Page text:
Sunday, August 06, 2000

Fort Washington . . . why?


How it got its name

By James Pilcher
The Cincinnati Enquirer

        Fort Washington Way is named after Fort Washington, the U.S. Army's first outpost in this area of the country. The fort was established in 1789.

        The fort was located on the eastern end of what is now downtown — the eastern block of Broadway between Third and Fourth streets to be exact. It served as base for troops who cleared out much of the area's Indian population.

.
The WAY of the future
Getting Around: a map
Opening dates
Easier to drive
Safety: Issues remain
How it got it's name
Timeline of the renovation
Money: where it came from, where it went
        Many credit the presence of the fort with the survival of the fledgling city that grew to be Cincinnati. The fort closed in 1804 and was later relocated across the Ohio River to Newport.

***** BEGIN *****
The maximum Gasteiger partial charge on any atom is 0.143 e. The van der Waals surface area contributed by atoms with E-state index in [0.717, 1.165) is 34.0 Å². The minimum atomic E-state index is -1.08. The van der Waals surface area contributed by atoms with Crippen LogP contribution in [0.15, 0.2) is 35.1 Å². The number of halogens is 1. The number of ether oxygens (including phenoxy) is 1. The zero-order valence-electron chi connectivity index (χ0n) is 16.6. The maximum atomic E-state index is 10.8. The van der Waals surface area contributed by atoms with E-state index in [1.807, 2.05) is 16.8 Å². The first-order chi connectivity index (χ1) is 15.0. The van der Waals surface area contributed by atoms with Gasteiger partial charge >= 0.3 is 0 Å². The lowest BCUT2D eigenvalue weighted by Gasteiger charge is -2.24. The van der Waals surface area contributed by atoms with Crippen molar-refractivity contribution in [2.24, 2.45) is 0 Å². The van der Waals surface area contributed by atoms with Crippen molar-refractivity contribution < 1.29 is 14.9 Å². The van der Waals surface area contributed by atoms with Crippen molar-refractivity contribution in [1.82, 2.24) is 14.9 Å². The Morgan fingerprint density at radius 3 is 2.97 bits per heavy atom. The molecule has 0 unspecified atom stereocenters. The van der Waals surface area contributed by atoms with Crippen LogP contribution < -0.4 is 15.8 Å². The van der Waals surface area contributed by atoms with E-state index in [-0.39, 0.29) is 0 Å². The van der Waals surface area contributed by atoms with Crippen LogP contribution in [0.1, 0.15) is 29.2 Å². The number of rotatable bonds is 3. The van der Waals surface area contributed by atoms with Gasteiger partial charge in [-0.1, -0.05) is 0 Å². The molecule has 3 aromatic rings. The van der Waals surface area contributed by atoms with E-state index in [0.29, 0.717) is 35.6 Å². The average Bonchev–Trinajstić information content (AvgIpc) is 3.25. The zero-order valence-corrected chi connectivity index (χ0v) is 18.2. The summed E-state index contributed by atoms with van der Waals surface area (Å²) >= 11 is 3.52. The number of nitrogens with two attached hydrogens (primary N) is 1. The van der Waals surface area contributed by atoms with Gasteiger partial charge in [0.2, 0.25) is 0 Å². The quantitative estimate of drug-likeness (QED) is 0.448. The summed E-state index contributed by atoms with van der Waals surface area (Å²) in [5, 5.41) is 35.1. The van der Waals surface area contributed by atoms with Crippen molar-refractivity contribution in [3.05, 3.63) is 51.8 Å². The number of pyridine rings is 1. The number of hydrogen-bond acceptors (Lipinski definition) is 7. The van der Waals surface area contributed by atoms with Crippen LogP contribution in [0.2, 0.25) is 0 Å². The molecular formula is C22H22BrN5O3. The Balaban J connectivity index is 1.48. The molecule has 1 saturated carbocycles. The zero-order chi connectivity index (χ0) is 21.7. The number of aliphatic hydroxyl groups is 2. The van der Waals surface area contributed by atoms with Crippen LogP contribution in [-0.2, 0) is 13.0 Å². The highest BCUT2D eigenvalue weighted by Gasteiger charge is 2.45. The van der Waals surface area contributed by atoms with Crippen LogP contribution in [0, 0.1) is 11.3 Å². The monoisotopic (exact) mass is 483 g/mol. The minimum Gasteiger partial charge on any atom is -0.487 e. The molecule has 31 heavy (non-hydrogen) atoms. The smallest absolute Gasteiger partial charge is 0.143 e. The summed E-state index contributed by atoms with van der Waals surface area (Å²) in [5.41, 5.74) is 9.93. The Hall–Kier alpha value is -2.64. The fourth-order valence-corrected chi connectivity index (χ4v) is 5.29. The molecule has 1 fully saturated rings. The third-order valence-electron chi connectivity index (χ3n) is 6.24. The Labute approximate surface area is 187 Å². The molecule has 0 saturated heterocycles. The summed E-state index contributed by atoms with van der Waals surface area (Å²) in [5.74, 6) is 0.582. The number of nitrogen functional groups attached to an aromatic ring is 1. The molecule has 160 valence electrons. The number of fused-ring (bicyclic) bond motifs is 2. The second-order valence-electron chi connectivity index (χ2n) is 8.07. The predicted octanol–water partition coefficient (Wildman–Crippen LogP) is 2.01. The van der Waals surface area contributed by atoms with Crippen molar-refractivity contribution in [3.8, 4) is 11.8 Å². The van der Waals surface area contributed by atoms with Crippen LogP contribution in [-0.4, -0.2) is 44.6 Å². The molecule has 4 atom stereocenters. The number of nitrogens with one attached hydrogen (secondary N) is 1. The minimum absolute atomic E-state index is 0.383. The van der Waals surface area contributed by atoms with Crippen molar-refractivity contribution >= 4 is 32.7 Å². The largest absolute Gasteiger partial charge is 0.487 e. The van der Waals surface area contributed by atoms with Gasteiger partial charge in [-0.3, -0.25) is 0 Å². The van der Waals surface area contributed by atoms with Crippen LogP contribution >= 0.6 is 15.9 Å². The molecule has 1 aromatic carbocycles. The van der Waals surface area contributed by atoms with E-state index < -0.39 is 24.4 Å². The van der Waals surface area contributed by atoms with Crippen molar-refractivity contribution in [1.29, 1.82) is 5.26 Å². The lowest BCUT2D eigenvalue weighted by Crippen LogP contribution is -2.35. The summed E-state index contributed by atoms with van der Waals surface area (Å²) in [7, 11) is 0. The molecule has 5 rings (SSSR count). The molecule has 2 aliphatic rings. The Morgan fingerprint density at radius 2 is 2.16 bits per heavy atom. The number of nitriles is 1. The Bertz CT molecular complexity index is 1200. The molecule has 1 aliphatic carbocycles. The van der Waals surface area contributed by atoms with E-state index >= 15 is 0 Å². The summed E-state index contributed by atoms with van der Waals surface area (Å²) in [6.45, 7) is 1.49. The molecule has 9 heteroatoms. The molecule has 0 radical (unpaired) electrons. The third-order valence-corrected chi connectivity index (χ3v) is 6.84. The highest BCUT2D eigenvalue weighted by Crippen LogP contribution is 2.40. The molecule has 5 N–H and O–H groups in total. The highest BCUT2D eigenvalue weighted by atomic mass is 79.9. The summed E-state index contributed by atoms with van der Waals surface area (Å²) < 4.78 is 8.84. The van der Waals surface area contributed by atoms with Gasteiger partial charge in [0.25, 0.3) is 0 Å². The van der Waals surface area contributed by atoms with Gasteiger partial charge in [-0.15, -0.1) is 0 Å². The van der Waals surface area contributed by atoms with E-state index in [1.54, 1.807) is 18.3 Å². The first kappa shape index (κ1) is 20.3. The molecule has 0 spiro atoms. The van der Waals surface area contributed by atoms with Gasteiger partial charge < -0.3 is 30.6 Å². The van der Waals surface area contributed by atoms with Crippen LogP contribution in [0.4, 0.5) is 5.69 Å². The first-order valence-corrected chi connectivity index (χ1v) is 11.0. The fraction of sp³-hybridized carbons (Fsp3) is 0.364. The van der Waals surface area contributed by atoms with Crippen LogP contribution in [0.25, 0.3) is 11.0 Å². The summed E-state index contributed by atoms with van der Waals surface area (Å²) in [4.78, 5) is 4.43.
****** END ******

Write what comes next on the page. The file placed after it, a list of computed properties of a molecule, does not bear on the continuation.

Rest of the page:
Cincinnati City Council officially adopted the name for the highway in March 1959, upon a suggestion from a local historical group. For years the highway was known by its original name the “Third Street Distributor,” however.

        The city erected a monument commemorating the location of the fort in 1900, and it moved in 1963 to be accurate. It was taken down when construction on the new Fort Washington Way began, although another plaque on an office building — the former Guilford School — on Fourth Street commemorates the fort.